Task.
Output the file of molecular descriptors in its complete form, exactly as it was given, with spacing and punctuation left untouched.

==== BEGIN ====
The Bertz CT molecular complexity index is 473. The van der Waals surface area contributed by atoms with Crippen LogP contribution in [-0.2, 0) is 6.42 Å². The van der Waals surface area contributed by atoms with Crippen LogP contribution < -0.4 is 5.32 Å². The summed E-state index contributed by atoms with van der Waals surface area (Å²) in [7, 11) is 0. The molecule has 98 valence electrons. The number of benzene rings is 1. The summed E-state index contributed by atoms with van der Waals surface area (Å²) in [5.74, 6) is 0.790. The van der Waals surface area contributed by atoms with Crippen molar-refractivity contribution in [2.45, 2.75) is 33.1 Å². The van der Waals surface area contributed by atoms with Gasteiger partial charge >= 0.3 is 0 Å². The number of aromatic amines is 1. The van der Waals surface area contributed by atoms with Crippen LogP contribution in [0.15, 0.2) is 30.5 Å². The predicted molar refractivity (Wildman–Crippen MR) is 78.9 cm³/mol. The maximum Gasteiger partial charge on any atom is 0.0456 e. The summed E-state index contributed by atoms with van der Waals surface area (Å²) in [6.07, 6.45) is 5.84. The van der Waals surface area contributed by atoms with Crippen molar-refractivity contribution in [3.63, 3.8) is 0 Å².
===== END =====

The Bertz CT molecular complexity index is 473. The van der Waals surface area contributed by atoms with Crippen LogP contribution in [-0.2, 0) is 6.42 Å². The van der Waals surface area contributed by atoms with Crippen LogP contribution < -0.4 is 5.32 Å². The summed E-state index contributed by atoms with van der Waals surface area (Å²) in [7, 11) is 0. The molecule has 98 valence electrons. The number of benzene rings is 1. The summed E-state index contributed by atoms with van der Waals surface area (Å²) in [5.74, 6) is 0.790. The van der Waals surface area contributed by atoms with Crippen molar-refractivity contribution in [2.45, 2.75) is 33.1 Å². The van der Waals surface area contributed by atoms with Gasteiger partial charge >= 0.3 is 0 Å². The number of aromatic amines is 1. The van der Waals surface area contributed by atoms with Crippen LogP contribution in [0.15, 0.2) is 30.5 Å². The predicted molar refractivity (Wildman–Crippen MR) is 78.9 cm³/mol. The maximum Gasteiger partial charge on any atom is 0.0456 e. The summed E-state index contributed by atoms with van der Waals surface area (Å²) in [6.07, 6.45) is 5.84. The van der Waals surface area contributed by atoms with Crippen molar-refractivity contribution in [3.63, 3.8) is 0 Å².